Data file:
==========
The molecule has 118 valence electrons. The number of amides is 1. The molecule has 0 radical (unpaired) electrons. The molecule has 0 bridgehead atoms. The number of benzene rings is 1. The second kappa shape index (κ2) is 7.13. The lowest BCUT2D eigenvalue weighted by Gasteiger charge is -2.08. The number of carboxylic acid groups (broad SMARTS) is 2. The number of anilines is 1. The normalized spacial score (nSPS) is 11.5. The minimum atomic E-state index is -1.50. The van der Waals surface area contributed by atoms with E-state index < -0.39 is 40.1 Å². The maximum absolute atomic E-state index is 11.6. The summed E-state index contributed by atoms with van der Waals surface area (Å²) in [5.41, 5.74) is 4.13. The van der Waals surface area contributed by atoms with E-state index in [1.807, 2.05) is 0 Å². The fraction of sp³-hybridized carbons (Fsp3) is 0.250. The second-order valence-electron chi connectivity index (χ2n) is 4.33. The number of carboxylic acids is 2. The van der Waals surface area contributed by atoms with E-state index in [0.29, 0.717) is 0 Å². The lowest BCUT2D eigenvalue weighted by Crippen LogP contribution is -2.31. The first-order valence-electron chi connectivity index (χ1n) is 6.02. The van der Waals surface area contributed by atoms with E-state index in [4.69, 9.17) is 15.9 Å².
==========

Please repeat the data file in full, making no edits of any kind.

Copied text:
The molecule has 118 valence electrons. The number of amides is 1. The molecule has 0 radical (unpaired) electrons. The molecule has 0 bridgehead atoms. The number of benzene rings is 1. The second kappa shape index (κ2) is 7.13. The lowest BCUT2D eigenvalue weighted by Gasteiger charge is -2.08. The number of carboxylic acid groups (broad SMARTS) is 2. The number of anilines is 1. The normalized spacial score (nSPS) is 11.5. The minimum atomic E-state index is -1.50. The van der Waals surface area contributed by atoms with E-state index < -0.39 is 40.1 Å². The maximum absolute atomic E-state index is 11.6. The summed E-state index contributed by atoms with van der Waals surface area (Å²) in [5.41, 5.74) is 4.13. The van der Waals surface area contributed by atoms with E-state index in [1.807, 2.05) is 0 Å². The fraction of sp³-hybridized carbons (Fsp3) is 0.250. The second-order valence-electron chi connectivity index (χ2n) is 4.33. The number of carboxylic acids is 2. The van der Waals surface area contributed by atoms with E-state index in [0.29, 0.717) is 0 Å². The lowest BCUT2D eigenvalue weighted by Crippen LogP contribution is -2.31. The first-order valence-electron chi connectivity index (χ1n) is 6.02. The van der Waals surface area contributed by atoms with E-state index in [4.69, 9.17) is 15.9 Å².